Planting hope for the future
Pinedale celebrates Arbor Day
PINEDALE — Pinedale Elementary School students celebrated Arbor Day on May 25 by planting four large, blooming Canada red chokecherry trees at Split Diamond Park alongside representatives from the Town of Pinedale, Sublette County Conservation District and Wyoming State Forestry Division. The trees, with bright green leaves and fragrant white flowers this time of year, will turn burnt red in the fall.
Councilman Scott Kosiba, filling in for Pinedale Mayor Matt Murdock, read aloud an Arbor Day proclamation emphasizing the value that trees bring to the community, such as reducing erosion, moderating the temperature, cleaning the air, producing life-giving oxygen, beautifying the area, offering shade and providing important wildlife habitat while producing wood for building and burning and paper products.
Nate Wilson, assistant district forester from the Wyoming State Forestry Division District No. 4, also spoke to students about the vital role trees play for all life on Earth just prior to the students began planting.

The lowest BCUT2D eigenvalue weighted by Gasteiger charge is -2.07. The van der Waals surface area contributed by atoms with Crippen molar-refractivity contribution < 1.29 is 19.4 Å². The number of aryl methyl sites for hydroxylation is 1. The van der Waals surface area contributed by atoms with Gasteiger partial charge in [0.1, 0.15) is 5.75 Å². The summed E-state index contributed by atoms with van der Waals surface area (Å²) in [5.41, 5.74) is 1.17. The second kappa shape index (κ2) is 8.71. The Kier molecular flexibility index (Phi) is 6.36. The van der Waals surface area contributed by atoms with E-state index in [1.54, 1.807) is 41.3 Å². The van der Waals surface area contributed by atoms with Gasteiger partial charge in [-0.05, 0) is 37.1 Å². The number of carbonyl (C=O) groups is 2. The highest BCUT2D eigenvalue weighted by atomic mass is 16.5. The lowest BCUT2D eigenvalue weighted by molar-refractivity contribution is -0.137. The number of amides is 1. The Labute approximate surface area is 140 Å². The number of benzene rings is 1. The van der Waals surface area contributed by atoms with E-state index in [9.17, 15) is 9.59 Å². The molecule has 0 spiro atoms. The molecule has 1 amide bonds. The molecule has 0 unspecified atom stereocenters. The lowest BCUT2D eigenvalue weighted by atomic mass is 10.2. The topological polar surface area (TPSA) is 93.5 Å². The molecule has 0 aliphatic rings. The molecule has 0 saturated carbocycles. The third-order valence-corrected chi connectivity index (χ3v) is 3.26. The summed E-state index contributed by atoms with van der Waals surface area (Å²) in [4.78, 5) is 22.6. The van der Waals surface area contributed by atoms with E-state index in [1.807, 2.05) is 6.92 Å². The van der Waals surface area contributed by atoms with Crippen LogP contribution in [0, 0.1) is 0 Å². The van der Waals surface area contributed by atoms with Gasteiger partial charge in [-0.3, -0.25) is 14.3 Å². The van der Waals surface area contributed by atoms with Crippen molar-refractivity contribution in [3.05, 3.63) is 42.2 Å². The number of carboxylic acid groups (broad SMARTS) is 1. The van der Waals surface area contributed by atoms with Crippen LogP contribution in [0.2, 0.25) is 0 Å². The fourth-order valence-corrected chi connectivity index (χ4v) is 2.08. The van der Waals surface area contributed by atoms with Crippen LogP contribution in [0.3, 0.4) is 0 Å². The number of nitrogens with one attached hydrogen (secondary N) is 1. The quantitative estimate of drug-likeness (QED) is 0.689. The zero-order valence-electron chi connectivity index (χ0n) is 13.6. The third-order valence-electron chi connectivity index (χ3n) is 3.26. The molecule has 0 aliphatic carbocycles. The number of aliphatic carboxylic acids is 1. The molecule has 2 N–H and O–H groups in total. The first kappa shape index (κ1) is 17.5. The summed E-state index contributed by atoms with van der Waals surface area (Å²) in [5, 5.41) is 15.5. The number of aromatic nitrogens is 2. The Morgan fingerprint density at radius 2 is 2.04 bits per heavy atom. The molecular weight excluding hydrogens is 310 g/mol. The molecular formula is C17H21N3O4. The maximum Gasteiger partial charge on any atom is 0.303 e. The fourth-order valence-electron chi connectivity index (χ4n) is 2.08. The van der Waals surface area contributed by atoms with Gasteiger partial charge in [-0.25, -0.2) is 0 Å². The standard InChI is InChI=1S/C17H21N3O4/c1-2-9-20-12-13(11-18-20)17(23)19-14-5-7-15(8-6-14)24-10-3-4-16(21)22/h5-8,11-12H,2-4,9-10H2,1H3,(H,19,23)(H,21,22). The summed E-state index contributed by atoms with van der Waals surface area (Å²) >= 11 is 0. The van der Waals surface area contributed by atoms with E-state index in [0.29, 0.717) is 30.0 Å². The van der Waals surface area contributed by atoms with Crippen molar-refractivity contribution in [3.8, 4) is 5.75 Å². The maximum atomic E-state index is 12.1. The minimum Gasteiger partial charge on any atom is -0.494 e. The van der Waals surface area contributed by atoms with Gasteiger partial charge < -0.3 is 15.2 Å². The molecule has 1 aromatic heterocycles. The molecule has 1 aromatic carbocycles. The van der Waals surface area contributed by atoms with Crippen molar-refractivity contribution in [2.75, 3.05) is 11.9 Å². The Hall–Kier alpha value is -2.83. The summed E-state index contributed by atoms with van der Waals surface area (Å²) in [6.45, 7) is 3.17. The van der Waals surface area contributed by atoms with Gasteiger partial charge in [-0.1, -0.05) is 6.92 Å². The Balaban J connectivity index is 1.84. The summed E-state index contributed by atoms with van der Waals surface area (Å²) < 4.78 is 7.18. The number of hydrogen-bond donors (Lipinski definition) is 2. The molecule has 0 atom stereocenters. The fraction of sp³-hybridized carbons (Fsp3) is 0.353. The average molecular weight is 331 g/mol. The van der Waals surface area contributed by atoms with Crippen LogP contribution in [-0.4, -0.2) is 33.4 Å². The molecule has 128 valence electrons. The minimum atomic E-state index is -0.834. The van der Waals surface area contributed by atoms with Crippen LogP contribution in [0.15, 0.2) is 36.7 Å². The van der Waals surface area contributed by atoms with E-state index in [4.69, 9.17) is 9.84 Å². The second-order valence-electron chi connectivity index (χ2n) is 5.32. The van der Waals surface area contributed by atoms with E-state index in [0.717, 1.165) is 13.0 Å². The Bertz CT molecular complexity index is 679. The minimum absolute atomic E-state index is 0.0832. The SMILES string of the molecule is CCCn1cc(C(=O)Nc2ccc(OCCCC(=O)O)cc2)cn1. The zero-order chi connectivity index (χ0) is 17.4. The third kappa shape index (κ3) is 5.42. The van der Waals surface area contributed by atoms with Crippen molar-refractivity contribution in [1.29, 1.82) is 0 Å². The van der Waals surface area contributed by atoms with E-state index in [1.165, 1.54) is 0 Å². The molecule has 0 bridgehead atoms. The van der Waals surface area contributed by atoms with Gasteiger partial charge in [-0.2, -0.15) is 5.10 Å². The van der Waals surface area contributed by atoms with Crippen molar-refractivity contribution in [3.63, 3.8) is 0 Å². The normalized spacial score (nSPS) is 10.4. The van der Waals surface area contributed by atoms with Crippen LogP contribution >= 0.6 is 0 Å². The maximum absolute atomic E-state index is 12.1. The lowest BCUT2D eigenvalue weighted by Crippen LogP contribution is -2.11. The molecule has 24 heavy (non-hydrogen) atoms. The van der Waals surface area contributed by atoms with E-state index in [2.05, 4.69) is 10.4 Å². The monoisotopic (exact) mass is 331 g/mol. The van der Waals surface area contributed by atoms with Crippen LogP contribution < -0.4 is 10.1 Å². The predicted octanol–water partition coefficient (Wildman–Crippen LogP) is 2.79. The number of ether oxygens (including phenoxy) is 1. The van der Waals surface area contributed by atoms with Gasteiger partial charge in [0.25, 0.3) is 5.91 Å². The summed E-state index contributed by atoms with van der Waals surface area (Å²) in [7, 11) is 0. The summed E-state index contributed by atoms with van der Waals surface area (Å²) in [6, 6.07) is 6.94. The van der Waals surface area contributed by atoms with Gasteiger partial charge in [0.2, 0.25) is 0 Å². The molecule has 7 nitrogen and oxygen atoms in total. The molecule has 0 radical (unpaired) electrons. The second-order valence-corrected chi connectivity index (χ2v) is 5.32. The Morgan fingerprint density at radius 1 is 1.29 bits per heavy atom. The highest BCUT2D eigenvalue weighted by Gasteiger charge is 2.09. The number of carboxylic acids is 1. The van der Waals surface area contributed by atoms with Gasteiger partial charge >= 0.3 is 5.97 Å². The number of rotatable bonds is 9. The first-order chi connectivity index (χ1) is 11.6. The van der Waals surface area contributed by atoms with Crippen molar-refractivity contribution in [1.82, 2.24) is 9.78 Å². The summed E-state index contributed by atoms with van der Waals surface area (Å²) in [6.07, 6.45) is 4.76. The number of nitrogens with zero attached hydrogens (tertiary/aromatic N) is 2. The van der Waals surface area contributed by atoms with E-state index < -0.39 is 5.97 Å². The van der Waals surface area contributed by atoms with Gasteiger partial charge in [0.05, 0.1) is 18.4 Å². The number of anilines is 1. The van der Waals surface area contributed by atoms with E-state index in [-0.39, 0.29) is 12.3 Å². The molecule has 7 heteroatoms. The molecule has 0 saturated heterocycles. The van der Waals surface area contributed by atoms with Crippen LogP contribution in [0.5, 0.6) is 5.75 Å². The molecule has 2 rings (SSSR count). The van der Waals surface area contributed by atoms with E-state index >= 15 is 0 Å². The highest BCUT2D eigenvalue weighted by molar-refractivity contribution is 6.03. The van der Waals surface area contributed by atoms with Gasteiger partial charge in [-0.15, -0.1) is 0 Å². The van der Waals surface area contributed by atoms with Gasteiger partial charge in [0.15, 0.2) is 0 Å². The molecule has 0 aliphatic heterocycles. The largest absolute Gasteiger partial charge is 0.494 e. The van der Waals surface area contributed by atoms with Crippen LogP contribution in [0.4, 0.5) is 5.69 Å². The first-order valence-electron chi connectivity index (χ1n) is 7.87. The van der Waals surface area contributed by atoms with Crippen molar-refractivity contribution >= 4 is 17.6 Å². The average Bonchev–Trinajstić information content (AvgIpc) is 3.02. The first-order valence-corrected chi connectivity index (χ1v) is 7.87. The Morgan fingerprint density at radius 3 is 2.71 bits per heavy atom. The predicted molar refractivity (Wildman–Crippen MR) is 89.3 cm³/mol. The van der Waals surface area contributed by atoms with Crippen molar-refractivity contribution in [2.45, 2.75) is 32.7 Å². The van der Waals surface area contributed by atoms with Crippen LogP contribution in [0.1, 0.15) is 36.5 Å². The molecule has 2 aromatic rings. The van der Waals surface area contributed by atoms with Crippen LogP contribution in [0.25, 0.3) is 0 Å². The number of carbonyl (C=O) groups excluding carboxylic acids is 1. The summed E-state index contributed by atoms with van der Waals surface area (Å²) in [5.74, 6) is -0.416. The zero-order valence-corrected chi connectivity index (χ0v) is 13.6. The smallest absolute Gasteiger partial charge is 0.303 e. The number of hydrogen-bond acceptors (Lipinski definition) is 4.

The town’s Parks and Recreation Department selects a different park each year in which to plant trees for the annual Arbor Day celebration. Staff pre-dug the holes in Split Diamond Park off Kathryn Hill Drive. With five shovels surrounding each new tree, students took turns filling the holes and stomping down the dirt.
Sublette County Conservation District administrative coordinator Tracy Berg brought Siberian pea shrub starts for the 81 Pinedale students with an additional 26 set aside for kids in Big Piney, eight for La Barge and two for Bondurant.
Thursday’s Arbor Day Celebration also marked 31 years that the Town of Pinedale has participated in the Tree City USA program.